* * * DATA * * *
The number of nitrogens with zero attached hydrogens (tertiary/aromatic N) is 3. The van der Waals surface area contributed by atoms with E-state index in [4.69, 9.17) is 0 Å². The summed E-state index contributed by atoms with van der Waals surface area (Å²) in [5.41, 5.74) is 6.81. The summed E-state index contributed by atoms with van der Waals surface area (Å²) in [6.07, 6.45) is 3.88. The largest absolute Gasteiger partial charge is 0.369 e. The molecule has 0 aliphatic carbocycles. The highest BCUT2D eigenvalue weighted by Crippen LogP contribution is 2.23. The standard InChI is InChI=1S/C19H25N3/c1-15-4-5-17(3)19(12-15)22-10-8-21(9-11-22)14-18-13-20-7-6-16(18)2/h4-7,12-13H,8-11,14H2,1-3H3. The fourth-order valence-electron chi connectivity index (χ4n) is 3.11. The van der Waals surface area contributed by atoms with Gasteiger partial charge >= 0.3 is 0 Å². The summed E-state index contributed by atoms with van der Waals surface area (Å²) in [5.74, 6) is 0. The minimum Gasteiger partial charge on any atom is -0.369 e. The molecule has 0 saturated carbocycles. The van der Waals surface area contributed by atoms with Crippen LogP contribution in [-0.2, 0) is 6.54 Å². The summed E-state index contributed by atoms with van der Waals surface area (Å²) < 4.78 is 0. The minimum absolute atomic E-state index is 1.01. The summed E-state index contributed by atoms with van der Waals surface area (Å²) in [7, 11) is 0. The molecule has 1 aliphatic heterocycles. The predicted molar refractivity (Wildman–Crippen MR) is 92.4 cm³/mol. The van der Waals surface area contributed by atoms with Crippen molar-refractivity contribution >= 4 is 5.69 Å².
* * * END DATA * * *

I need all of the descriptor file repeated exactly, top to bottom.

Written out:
The number of nitrogens with zero attached hydrogens (tertiary/aromatic N) is 3. The van der Waals surface area contributed by atoms with E-state index in [4.69, 9.17) is 0 Å². The summed E-state index contributed by atoms with van der Waals surface area (Å²) in [5.41, 5.74) is 6.81. The summed E-state index contributed by atoms with van der Waals surface area (Å²) in [6.07, 6.45) is 3.88. The largest absolute Gasteiger partial charge is 0.369 e. The molecule has 0 aliphatic carbocycles. The highest BCUT2D eigenvalue weighted by Crippen LogP contribution is 2.23. The standard InChI is InChI=1S/C19H25N3/c1-15-4-5-17(3)19(12-15)22-10-8-21(9-11-22)14-18-13-20-7-6-16(18)2/h4-7,12-13H,8-11,14H2,1-3H3. The fourth-order valence-electron chi connectivity index (χ4n) is 3.11. The van der Waals surface area contributed by atoms with Gasteiger partial charge >= 0.3 is 0 Å². The summed E-state index contributed by atoms with van der Waals surface area (Å²) in [5.74, 6) is 0. The minimum Gasteiger partial charge on any atom is -0.369 e. The molecule has 0 saturated carbocycles. The van der Waals surface area contributed by atoms with Crippen LogP contribution in [-0.2, 0) is 6.54 Å². The summed E-state index contributed by atoms with van der Waals surface area (Å²) < 4.78 is 0. The minimum absolute atomic E-state index is 1.01. The summed E-state index contributed by atoms with van der Waals surface area (Å²) in [7, 11) is 0. The molecule has 1 aliphatic heterocycles. The predicted molar refractivity (Wildman–Crippen MR) is 92.4 cm³/mol. The van der Waals surface area contributed by atoms with Crippen molar-refractivity contribution >= 4 is 5.69 Å².